Heat and humidity conspire for discomfort, danger

July 21, 2011
(AP) -- When it comes to the discomfort and health risks of the current heat wave, it's not just the heat or the humidity - it's both.

Football players can beat the summer heat by getting ready now

May 6, 2011
Getting acclimated to the heat now, before two-a-days begin in August, will help football players avoid cramps, dehydration and other potentially serious injuries that could put a damper on the upcoming season.

Beat the heat: Exercise safety on hot summer days

June 22, 2012
(Medical Xpress) -- It’s already been one of the warmest years in decades and the 90-plus degree temperatures just keep coming. It’s always important to be conscious of weather conditions when you exercise, but ...

How to stay safe in extreme summer heat

June 9, 2011
Blazing temperatures can bring on serious illness if you're not careful. Dr. Abhi Mehrotra, an emergency physician at UNC Hospitals, offers tips on protecting yourself and your family against extreme heat.

Pediatricians: Sports in heat OK with precautions

August 8, 2011
(AP) -- Playing sports in hot, steamy weather is safe for healthy children and teen athletes, so long as precautions are taken and the drive to win doesn't trump common sense, the nation's largest pediatricians group says.

Recommended for you

Surgeons have substantial impact on genetic testing in breast cancer patients who need it

July 3, 2018
For many women diagnosed with breast cancer, genetic testing can offer important information that might guide treatment choices. But studies have shown that only about half of women who could benefit receive genetic testing.

First major study comparing robotic to open surgery published in The Lancet

June 21, 2018
The first comprehensive study comparing the outcomes of robotic surgery to those of traditional open surgery in any organ has found that the surgeries are equally effective in treating bladder cancer. The seven-year study, ...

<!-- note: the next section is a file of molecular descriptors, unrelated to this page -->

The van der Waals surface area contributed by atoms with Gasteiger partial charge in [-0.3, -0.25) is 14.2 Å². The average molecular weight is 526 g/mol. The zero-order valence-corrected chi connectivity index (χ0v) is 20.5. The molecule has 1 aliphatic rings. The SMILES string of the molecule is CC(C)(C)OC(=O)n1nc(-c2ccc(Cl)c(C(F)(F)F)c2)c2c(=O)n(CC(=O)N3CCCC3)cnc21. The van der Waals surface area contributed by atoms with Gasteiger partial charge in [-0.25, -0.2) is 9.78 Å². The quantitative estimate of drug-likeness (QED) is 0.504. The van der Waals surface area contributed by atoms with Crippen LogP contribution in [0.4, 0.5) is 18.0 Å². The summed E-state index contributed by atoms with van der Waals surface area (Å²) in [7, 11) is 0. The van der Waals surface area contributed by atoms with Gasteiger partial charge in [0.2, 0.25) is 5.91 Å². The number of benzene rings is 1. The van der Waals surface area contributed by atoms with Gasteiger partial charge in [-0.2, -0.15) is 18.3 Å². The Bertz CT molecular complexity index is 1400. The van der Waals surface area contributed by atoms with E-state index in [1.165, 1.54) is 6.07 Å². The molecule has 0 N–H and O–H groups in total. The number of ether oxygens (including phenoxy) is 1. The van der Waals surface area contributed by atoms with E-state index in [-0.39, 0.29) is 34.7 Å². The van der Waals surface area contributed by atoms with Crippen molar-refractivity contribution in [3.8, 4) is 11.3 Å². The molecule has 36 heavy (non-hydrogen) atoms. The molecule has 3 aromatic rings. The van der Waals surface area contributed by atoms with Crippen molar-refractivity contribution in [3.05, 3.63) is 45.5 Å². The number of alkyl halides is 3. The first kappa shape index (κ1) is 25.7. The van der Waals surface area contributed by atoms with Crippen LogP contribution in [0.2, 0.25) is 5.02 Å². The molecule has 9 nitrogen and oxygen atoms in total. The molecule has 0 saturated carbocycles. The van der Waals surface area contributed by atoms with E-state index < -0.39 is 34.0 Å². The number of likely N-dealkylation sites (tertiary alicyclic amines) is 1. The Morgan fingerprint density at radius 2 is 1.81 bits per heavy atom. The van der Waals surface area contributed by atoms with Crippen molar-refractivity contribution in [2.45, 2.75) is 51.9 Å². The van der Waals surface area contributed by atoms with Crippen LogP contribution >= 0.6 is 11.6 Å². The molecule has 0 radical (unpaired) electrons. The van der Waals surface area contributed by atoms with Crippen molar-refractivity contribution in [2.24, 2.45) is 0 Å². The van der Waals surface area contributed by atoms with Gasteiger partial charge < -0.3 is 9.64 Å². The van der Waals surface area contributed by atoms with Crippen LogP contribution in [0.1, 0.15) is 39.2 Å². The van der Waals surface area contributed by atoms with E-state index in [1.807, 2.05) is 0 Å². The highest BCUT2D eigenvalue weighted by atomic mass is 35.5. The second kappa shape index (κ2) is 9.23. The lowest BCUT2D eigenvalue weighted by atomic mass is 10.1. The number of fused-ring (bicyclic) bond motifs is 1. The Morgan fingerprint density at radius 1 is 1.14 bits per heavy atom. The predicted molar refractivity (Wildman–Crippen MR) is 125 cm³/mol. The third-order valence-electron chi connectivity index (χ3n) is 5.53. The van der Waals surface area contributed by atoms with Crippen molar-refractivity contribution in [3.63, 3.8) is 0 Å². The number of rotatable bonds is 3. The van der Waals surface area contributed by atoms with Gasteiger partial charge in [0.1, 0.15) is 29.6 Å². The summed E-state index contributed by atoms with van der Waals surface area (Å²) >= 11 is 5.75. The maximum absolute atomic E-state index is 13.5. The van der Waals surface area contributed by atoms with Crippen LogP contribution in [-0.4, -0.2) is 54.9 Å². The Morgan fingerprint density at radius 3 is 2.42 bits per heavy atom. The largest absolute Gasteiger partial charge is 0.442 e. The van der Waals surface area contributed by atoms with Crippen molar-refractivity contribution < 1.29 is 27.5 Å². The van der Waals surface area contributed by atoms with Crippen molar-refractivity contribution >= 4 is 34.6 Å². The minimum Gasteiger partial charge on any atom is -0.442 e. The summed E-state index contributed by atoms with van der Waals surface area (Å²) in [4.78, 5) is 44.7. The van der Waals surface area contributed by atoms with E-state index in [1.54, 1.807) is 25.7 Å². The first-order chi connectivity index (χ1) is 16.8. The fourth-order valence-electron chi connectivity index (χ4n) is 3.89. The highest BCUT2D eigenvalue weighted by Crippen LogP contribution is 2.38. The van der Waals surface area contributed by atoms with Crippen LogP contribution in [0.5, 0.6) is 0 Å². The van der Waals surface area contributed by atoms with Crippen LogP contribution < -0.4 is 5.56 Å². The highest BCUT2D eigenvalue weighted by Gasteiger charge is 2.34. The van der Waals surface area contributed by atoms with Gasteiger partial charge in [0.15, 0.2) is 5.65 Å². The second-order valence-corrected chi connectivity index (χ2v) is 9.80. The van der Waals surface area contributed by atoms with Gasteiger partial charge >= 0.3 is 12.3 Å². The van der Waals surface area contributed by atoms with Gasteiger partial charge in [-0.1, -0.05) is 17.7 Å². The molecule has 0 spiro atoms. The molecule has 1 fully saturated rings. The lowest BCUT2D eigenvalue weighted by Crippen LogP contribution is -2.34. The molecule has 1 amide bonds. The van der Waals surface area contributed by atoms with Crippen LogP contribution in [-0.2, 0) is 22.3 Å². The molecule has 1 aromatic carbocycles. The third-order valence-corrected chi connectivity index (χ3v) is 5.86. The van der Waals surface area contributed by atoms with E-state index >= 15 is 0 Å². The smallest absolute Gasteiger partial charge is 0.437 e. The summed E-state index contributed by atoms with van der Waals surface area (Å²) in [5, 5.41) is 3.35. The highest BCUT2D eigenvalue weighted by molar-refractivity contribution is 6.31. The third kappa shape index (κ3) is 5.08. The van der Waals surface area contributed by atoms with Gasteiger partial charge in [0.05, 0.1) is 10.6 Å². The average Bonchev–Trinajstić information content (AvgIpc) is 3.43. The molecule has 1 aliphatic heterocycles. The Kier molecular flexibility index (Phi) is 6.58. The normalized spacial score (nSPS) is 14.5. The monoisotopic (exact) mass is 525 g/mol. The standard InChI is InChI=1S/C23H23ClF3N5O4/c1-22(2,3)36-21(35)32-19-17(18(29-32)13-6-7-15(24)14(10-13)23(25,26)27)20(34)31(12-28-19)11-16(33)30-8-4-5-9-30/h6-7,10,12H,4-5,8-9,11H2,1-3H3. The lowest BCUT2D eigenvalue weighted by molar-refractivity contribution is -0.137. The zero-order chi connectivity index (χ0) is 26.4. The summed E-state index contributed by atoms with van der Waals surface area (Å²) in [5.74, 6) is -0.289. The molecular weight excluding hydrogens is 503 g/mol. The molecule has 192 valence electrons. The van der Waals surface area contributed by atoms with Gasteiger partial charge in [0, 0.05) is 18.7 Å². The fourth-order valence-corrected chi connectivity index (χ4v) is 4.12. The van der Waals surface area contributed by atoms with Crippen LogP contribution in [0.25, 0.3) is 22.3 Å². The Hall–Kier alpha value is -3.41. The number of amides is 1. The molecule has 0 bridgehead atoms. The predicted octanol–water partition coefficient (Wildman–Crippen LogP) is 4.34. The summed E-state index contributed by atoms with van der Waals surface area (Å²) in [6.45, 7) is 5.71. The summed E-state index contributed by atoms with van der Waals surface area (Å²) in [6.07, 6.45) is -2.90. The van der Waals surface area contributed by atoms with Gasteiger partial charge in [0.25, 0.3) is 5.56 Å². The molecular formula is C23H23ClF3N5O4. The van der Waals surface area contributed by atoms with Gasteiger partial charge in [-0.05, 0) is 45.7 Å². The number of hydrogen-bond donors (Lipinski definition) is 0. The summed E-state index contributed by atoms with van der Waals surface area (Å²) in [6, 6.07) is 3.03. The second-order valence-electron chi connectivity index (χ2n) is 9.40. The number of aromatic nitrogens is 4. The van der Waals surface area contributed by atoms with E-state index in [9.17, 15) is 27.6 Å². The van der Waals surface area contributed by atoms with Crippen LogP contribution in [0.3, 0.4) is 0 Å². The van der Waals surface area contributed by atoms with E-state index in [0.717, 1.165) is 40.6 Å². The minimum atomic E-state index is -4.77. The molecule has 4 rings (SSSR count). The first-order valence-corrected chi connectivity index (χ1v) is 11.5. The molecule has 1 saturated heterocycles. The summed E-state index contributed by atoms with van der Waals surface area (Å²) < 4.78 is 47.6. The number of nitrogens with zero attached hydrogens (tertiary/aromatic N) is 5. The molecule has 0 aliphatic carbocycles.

Antibodies may predict transplant rejection risk

June 19, 2018
The presence of certain antibodies in patients may suggest a higher risk of transplant rejection across multiple organ types, including the kidney, liver, heart and lungs, according to a new study published in PLOS Medicine.

First human test of robotic eye surgery a success

June 18, 2018
Researchers from the University of Oxford have completed the first successful trial of robot-assisted retinal surgery.

Surgical blood transfusions tied to clot risk

June 13, 2018
(HealthDay)—Blood transfusions around the time of surgery may raise your risk for dangerous blood clots, researchers say.

Tonsil and adenoid removal associated with respiratory, allergic and infectious disease

June 7, 2018
Tonsil and adenoid removal associated with long-term risks of respiratory, allergic and infectious diseases Removing tonsils and adenoids in childhood increases the long-term risk of respiratory, allergic and infectious diseases, ...

0 comments

Please sign in to add a comment. Registration is free, and takes less than a minute. Read more

Click here to reset your password.
Sign in to get notified via email when new comments are made.